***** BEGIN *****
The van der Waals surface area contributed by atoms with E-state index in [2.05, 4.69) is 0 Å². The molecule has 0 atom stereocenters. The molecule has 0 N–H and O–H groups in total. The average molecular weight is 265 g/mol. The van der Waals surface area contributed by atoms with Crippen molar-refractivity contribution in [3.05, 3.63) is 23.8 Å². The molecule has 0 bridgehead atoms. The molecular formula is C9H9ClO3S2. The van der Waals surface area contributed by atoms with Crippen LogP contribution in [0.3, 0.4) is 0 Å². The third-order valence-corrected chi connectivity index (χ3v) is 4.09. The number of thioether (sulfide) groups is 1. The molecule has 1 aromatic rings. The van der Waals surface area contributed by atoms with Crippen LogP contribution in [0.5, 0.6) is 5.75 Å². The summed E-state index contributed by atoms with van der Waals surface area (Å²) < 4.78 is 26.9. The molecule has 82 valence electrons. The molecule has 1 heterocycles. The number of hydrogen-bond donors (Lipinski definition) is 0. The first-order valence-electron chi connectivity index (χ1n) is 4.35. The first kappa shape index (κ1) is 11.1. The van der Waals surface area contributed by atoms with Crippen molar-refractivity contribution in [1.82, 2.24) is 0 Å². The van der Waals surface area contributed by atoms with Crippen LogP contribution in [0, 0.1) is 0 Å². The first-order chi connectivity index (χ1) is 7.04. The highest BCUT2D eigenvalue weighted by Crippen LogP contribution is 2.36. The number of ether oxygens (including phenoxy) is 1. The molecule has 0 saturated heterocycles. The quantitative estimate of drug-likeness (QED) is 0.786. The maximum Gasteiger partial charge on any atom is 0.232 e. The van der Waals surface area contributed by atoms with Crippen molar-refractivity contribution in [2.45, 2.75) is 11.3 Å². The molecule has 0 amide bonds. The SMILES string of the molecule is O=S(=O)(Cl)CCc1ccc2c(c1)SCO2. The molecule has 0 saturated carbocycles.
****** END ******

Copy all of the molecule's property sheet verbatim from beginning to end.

The van der Waals surface area contributed by atoms with E-state index in [2.05, 4.69) is 0 Å². The molecule has 0 atom stereocenters. The molecule has 0 N–H and O–H groups in total. The average molecular weight is 265 g/mol. The van der Waals surface area contributed by atoms with Crippen molar-refractivity contribution in [3.05, 3.63) is 23.8 Å². The molecule has 0 bridgehead atoms. The molecular formula is C9H9ClO3S2. The van der Waals surface area contributed by atoms with Crippen LogP contribution in [0.3, 0.4) is 0 Å². The third-order valence-corrected chi connectivity index (χ3v) is 4.09. The number of thioether (sulfide) groups is 1. The molecule has 1 aromatic rings. The van der Waals surface area contributed by atoms with Crippen LogP contribution in [0.5, 0.6) is 5.75 Å². The summed E-state index contributed by atoms with van der Waals surface area (Å²) < 4.78 is 26.9. The molecule has 82 valence electrons. The molecule has 1 heterocycles. The number of hydrogen-bond donors (Lipinski definition) is 0. The first-order valence-electron chi connectivity index (χ1n) is 4.35. The first kappa shape index (κ1) is 11.1. The van der Waals surface area contributed by atoms with Crippen molar-refractivity contribution in [1.82, 2.24) is 0 Å². The van der Waals surface area contributed by atoms with Crippen LogP contribution in [0, 0.1) is 0 Å². The first-order chi connectivity index (χ1) is 7.04. The highest BCUT2D eigenvalue weighted by Crippen LogP contribution is 2.36. The number of ether oxygens (including phenoxy) is 1. The molecule has 0 saturated heterocycles. The quantitative estimate of drug-likeness (QED) is 0.786. The maximum Gasteiger partial charge on any atom is 0.232 e. The van der Waals surface area contributed by atoms with Crippen molar-refractivity contribution in [2.45, 2.75) is 11.3 Å². The molecule has 0 amide bonds. The SMILES string of the molecule is O=S(=O)(Cl)CCc1ccc2c(c1)SCO2. The molecule has 0 saturated carbocycles.